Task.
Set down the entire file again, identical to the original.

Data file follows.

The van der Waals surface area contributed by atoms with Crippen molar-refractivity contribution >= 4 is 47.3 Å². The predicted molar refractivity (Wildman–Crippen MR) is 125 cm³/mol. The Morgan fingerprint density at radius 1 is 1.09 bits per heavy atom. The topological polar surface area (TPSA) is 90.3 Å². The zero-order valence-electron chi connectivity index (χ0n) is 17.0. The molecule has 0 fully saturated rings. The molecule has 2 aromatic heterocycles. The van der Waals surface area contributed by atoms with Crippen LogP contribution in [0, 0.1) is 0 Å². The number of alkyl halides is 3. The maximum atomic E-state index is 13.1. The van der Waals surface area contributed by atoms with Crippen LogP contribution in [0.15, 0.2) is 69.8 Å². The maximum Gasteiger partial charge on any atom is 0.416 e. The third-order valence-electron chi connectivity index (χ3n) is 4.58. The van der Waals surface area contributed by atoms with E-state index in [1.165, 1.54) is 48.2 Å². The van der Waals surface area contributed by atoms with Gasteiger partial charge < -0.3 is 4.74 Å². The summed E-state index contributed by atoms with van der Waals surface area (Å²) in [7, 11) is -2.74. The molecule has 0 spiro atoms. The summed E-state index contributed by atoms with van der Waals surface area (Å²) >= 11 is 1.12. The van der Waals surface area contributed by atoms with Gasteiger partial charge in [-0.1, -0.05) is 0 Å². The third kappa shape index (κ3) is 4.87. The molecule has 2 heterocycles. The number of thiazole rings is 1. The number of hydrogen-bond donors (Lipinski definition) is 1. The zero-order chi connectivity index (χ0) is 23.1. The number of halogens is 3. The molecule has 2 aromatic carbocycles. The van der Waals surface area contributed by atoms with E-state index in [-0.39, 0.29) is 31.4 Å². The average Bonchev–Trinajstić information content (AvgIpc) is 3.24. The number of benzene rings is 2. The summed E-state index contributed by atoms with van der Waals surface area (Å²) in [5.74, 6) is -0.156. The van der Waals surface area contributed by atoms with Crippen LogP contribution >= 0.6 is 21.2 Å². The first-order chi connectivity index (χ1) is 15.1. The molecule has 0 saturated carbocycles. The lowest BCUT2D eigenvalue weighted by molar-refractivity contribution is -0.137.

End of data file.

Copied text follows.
The van der Waals surface area contributed by atoms with Crippen molar-refractivity contribution >= 4 is 47.3 Å². The predicted molar refractivity (Wildman–Crippen MR) is 125 cm³/mol. The Morgan fingerprint density at radius 1 is 1.09 bits per heavy atom. The topological polar surface area (TPSA) is 90.3 Å². The zero-order valence-electron chi connectivity index (χ0n) is 17.0. The molecule has 0 fully saturated rings. The molecule has 2 aromatic heterocycles. The van der Waals surface area contributed by atoms with Crippen LogP contribution in [0, 0.1) is 0 Å². The number of alkyl halides is 3. The maximum atomic E-state index is 13.1. The van der Waals surface area contributed by atoms with Crippen LogP contribution in [0.15, 0.2) is 69.8 Å². The maximum Gasteiger partial charge on any atom is 0.416 e. The third-order valence-electron chi connectivity index (χ3n) is 4.58. The van der Waals surface area contributed by atoms with E-state index in [1.165, 1.54) is 48.2 Å². The van der Waals surface area contributed by atoms with Gasteiger partial charge < -0.3 is 4.74 Å². The summed E-state index contributed by atoms with van der Waals surface area (Å²) in [7, 11) is -2.74. The molecule has 0 spiro atoms. The summed E-state index contributed by atoms with van der Waals surface area (Å²) >= 11 is 1.12. The van der Waals surface area contributed by atoms with Gasteiger partial charge in [-0.1, -0.05) is 0 Å². The third kappa shape index (κ3) is 4.87. The molecule has 2 heterocycles. The number of thiazole rings is 1. The number of hydrogen-bond donors (Lipinski definition) is 1. The zero-order chi connectivity index (χ0) is 23.1. The number of halogens is 3. The molecule has 2 aromatic carbocycles. The van der Waals surface area contributed by atoms with E-state index in [-0.39, 0.29) is 31.4 Å². The average Bonchev–Trinajstić information content (AvgIpc) is 3.24. The number of benzene rings is 2. The summed E-state index contributed by atoms with van der Waals surface area (Å²) in [5.74, 6) is -0.156. The van der Waals surface area contributed by atoms with Crippen LogP contribution >= 0.6 is 21.2 Å². The first-order chi connectivity index (χ1) is 15.1. The molecule has 0 saturated carbocycles. The lowest BCUT2D eigenvalue weighted by molar-refractivity contribution is -0.137.